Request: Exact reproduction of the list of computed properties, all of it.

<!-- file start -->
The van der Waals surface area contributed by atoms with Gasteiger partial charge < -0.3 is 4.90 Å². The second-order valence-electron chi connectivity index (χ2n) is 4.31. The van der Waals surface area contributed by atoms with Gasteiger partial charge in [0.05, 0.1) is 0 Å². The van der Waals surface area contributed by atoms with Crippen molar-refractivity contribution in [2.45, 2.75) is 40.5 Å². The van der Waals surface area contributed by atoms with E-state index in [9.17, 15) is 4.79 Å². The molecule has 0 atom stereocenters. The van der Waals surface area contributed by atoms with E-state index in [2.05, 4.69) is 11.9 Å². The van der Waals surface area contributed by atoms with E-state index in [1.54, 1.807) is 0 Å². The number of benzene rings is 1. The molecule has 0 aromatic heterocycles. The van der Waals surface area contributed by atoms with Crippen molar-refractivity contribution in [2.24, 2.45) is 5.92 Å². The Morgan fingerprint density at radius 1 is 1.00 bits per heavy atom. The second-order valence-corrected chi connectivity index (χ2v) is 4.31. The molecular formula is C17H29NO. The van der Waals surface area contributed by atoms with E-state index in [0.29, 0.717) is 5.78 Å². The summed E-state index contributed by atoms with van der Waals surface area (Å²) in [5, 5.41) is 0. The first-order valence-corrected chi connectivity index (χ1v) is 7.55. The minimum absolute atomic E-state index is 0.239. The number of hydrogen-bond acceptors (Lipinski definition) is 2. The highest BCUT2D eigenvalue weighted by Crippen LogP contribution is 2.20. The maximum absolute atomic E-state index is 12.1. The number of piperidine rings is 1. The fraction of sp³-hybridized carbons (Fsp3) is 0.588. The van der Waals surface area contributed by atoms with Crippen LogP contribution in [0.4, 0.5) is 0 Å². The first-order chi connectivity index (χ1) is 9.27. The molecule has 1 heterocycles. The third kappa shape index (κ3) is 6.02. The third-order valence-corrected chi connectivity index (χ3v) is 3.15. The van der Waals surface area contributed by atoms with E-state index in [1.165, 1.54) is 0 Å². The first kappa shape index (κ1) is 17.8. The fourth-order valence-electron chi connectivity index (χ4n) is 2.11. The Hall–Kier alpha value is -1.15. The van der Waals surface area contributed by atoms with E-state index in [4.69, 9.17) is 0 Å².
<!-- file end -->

The van der Waals surface area contributed by atoms with Gasteiger partial charge < -0.3 is 4.90 Å². The second-order valence-electron chi connectivity index (χ2n) is 4.31. The van der Waals surface area contributed by atoms with Gasteiger partial charge in [0.05, 0.1) is 0 Å². The van der Waals surface area contributed by atoms with Crippen molar-refractivity contribution in [2.45, 2.75) is 40.5 Å². The van der Waals surface area contributed by atoms with E-state index in [9.17, 15) is 4.79 Å². The molecule has 0 atom stereocenters. The van der Waals surface area contributed by atoms with E-state index in [2.05, 4.69) is 11.9 Å². The van der Waals surface area contributed by atoms with E-state index in [1.54, 1.807) is 0 Å². The number of benzene rings is 1. The molecule has 0 aromatic heterocycles. The van der Waals surface area contributed by atoms with Crippen molar-refractivity contribution in [2.24, 2.45) is 5.92 Å². The Morgan fingerprint density at radius 1 is 1.00 bits per heavy atom. The second-order valence-corrected chi connectivity index (χ2v) is 4.31. The molecular formula is C17H29NO. The van der Waals surface area contributed by atoms with E-state index in [0.29, 0.717) is 5.78 Å². The summed E-state index contributed by atoms with van der Waals surface area (Å²) in [5, 5.41) is 0. The first-order valence-corrected chi connectivity index (χ1v) is 7.55. The minimum absolute atomic E-state index is 0.239. The number of hydrogen-bond acceptors (Lipinski definition) is 2. The highest BCUT2D eigenvalue weighted by Crippen LogP contribution is 2.20. The maximum absolute atomic E-state index is 12.1. The number of piperidine rings is 1. The fraction of sp³-hybridized carbons (Fsp3) is 0.588. The van der Waals surface area contributed by atoms with Crippen LogP contribution in [0.4, 0.5) is 0 Å². The first-order chi connectivity index (χ1) is 9.27. The molecule has 1 heterocycles. The third kappa shape index (κ3) is 6.02. The third-order valence-corrected chi connectivity index (χ3v) is 3.15. The van der Waals surface area contributed by atoms with E-state index in [1.165, 1.54) is 0 Å². The first kappa shape index (κ1) is 17.8. The fourth-order valence-electron chi connectivity index (χ4n) is 2.11. The Hall–Kier alpha value is -1.15. The van der Waals surface area contributed by atoms with E-state index in [4.69, 9.17) is 0 Å².